Eskom’s announcement that Siemens would supply 46 new wind turbines to add to those already creaking and groaning in the Western Cape, indicates that South Africa has learned nothing from the sobering lessons of Europeans and Americans, when they embraced this technology.
Neither, it seems, has the World Bank, the African Development Bank, Agence France (who should know better) nor the Clean Technology Fund (no surprises there).
One supposes that these mainly offshore and hard currency funders couldn’t resist the lure of interest payments on the massive R2.4 billion needed to complete the project.
The World Bank’s interest, if it’s paid in US dollars, will surely mount as the rand continues to slip against the US currency. The same goes for the other offshore funders. Standby taxpayers, when the R2.4bn turns out to be an underestimate.
It is all very exciting for those who believe that the world is being poisoned by carbon dioxide (allegedly causing world temperatures to rise) but who ignore the fact that the theory is far from being a consensus among climatologists. Politicians, of course, embrace it, seeing an opportunity to raise taxes.
Green euphoria aside, consider the record of wind farms elsewhere in the world.
In Denmark, wind farms generate 9 percent of electricity demand only when the wind blows, which is not always when the Danish grid needs it. (Our west coast and east coast may be windy but even in Port Elizabeth the wind doesn’t always blow, and autumn in the Cape is usually calm).
In California, abandoned wind turbines litter the landscape. More than 14 000 wind turbines are junk. Yet, we can hardly wait to emulate such disasters.
In Hawaii the 27-year-old Kamaoa Wind Farm has 100 rusting turbines, abandoned because they are not profitable.
In Britain, Prime Minister David Cameron said: “Wind farms (are) over-subsidised and wasteful of public money.”
Donald Trump, a man who can smell a profit opportunity at 100 metres, told the Scottish Parliament: “Your pristine countryside and coastlines will forever be destroyed and Scotland will go broke (if you build them).”
Seeing as wind turbines are a “green” idea, let’s turn to what these 150m tall monsters do to birds and bats. They kill them: In large numbers.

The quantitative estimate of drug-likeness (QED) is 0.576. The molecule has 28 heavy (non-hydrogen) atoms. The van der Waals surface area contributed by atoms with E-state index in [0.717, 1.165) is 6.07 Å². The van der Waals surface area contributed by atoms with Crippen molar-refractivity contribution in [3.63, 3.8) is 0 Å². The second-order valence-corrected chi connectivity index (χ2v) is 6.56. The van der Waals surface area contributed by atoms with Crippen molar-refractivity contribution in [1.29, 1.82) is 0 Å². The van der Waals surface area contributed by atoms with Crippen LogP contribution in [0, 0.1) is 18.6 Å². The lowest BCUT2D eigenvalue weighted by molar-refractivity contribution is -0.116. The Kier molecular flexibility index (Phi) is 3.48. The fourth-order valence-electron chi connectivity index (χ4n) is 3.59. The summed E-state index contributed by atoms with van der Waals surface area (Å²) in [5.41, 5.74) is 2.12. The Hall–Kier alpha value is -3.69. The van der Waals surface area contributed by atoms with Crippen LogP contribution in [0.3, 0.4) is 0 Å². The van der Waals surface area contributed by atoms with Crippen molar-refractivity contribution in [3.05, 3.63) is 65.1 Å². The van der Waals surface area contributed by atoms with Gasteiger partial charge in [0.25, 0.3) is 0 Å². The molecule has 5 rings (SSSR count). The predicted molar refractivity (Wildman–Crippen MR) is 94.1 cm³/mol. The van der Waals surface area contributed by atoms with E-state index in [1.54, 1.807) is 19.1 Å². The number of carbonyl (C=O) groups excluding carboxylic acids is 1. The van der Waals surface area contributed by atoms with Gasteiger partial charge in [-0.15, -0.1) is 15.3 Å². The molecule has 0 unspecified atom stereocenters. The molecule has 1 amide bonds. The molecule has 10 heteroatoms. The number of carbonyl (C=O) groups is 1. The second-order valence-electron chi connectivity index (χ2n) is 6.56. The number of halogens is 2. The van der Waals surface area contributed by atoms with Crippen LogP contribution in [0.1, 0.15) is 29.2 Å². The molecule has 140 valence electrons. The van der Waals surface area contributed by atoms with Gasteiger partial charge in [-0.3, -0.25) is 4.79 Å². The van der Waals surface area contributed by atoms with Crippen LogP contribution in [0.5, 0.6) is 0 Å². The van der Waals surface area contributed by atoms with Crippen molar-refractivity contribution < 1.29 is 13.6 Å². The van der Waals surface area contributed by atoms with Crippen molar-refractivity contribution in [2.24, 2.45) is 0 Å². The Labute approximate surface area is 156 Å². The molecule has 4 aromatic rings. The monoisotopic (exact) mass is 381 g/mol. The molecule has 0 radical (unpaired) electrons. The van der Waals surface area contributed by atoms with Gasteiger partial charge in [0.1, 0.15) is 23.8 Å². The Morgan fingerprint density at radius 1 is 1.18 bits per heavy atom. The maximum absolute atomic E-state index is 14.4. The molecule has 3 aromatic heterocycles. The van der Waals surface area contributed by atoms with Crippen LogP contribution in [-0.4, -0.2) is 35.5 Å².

Half a million birds are sliced and diced every year in the US. Bats too, in equally large numbers. We are supposed not to care because green scientists have calculated that more birds commit suicide against buildings. That’s all right then.
Meanwhile, the bandwagon rolls on.
Good for contractors and funders as wind farms may be, and applauded by environmentalists, as they are, they have hardly any impact on the carbon dioxide emissions the greens are always banging on about. They seem not to have considered the batteries needed to store the electricity when the wind blows or the carbon footprint of each wind turbines’ steel, concrete and copper – a carbon footprint the size of a Yeti’s, as others have noticed.
The carefully-nurtured perception that this is all hi-tech, innovative technology, is bunkum. Wind power is not new. The Dutch drove their empire with windmills hundreds of years ago. Ours are only different because they are huge, use a lot of steel and concrete, are not pretty, and drive domestic animals mad. They prevent restful sleep for any human unfortunate to live nearby.
Indeed, it is more than strange that we are determined to build these inefficient, uneconomic monsters, when everywhere else countries are waking up to the stupidity of the whole idea. When the first private wind generator operating company begs for subsidies, maybe, just maybe, the penny will drop here.
Wind farms are a boondoggle. It’s as simple as that. Some people will get rich for a while and the taxpayers will take yet another hit. Those involved will lose their jobs when the turbines prove to be a mistake, but the politicians and bureaucrats who are pushing for this, will not.
Wind farms will not save the planet. They will not, except in a very small way, and not for long, make electricity when we need it. As long as the batteries last. Yes, we do need more electricity but there are better and cheaper ways of getting it.
A trickle of corporations in South Africa has seen the light. They are installing their own electricity generators – and of the type the Greens should be cheering on.
The much-maligned Anglo Platinum, for example, is planning to use waste heat to drive a turbine that will provide an annual 20 gigawatts. It will not kill birds and will not emit carbon dioxide.
One last thing.”The Western Cape wind farm project is to be called Sere”. It’s apparently the Nama word for “Cool Breeze”.
How sweet, but doesn’t make it less of a mistake.